Written by Regine Galanti
While most individuals display some anxiety when facing certain situations, such as spiders, insects, driving, heights, or closed spaces, among others, most of these fears are relatively benign and don’t affect an individual’s functioning. Many people, however, do suffer from these seemingly benign fears: The boy who avoids going to camp because he might see a spider, the woman who walks up 15 flights of steps to avoid the elevator, or the man who takes public transportation (despite having a car and driver license) in order to avoid driving over a bridge. These examples are just some of the ways that specific phobias manifest – almost any specific fear that causes an intense reaction that is disproportionate to the actual level of threat and interferes with an individual’s daily functioning, meets criteria for specific phobia, and is worthy of treatment. Everyone knows someone who suffers from a specific phobia, as these are some of the most prevalent mental health problems, affecting 1 in 8 people over the course of a lifetime.
That was the bad news. Here’s the good news: Exposure Therapy – a variant of Cognitive Behavior Therapy (CBT) – is a remarkably effective and relatively low-cost treatment for these types of phobias. In fact, intensive or even single-session exposure therapy treatments can be completed in as little as a single day, and provide long-lasting effects in reducing fear.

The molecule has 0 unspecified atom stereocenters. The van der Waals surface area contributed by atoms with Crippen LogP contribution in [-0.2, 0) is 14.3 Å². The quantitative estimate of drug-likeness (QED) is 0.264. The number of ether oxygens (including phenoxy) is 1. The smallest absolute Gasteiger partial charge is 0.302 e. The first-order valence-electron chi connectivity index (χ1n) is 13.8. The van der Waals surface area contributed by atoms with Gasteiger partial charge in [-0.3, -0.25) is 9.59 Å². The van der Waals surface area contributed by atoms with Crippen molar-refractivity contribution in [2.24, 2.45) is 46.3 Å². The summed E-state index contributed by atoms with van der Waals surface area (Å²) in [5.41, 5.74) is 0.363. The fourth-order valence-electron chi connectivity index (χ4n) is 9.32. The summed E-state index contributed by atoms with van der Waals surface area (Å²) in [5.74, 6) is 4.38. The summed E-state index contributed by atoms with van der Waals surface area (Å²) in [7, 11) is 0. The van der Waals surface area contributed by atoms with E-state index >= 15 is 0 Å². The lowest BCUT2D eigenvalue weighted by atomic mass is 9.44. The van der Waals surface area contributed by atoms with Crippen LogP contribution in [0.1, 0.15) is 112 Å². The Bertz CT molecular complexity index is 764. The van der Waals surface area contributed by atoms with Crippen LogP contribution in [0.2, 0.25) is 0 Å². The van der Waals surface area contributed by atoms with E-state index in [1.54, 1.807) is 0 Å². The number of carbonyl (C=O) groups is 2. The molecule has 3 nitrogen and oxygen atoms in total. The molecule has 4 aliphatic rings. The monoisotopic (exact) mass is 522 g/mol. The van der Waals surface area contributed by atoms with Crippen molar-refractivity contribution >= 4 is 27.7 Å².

Phobic responses involve three parts: (1) A physiological fear response (the fight or flight response), (2) Cognitive appraisals (“this fear is dangerous”), and (3) Behaviors such as avoiding or escaping the feared situation. Take, Sally, for example, who is afraid of riding in elevators. When standing in front of an elevator, Sally notices muscle tension, and her hands begin to shake (the physiological response). She thinks to herself, “that machine is a deathtrap, it can’t be safe,” (cognitive response) and she decides that the best course of action is to take the stairs (behavioral avoidance).
Exposure therapy for specific phobias helps individuals by targeting all three parts of this phobic response. In particular, exposure therapy helps people recognize the role of their avoidance in maintaining their anxiety. Because Sally takes the stairs, she never actually gets to experience what happens if she did go in an elevator, and she therefore never gets to learn new information that would change her cognitions and physiology. It’s true that the elevator might get stuck, or plunge 20 feet, but the much more likely scenario is that the elevator rises as planned and Sally finds out that the catastrophic event she predicts will not happen. By riding the elevator, repeatedly, Sally also learns that her physiological response to fear is a “false alarm,” telling her something is wrong, when that is not true. Sally therefore learns that she can tolerate her physical symptoms, even though they are uncomfortable. By facing her fear rather than avoiding it, Sally’s fear response eventually decreases.
This type of approach, which involves confronting the feared stimulus in real life, is called in vivo exposure. As noted above, exposure therapy is highly effective for specific phobias, and can sometimes be completed start-to-finish in one session. Yet, many people live their whole lives in fear of something that they could overcome in a single day!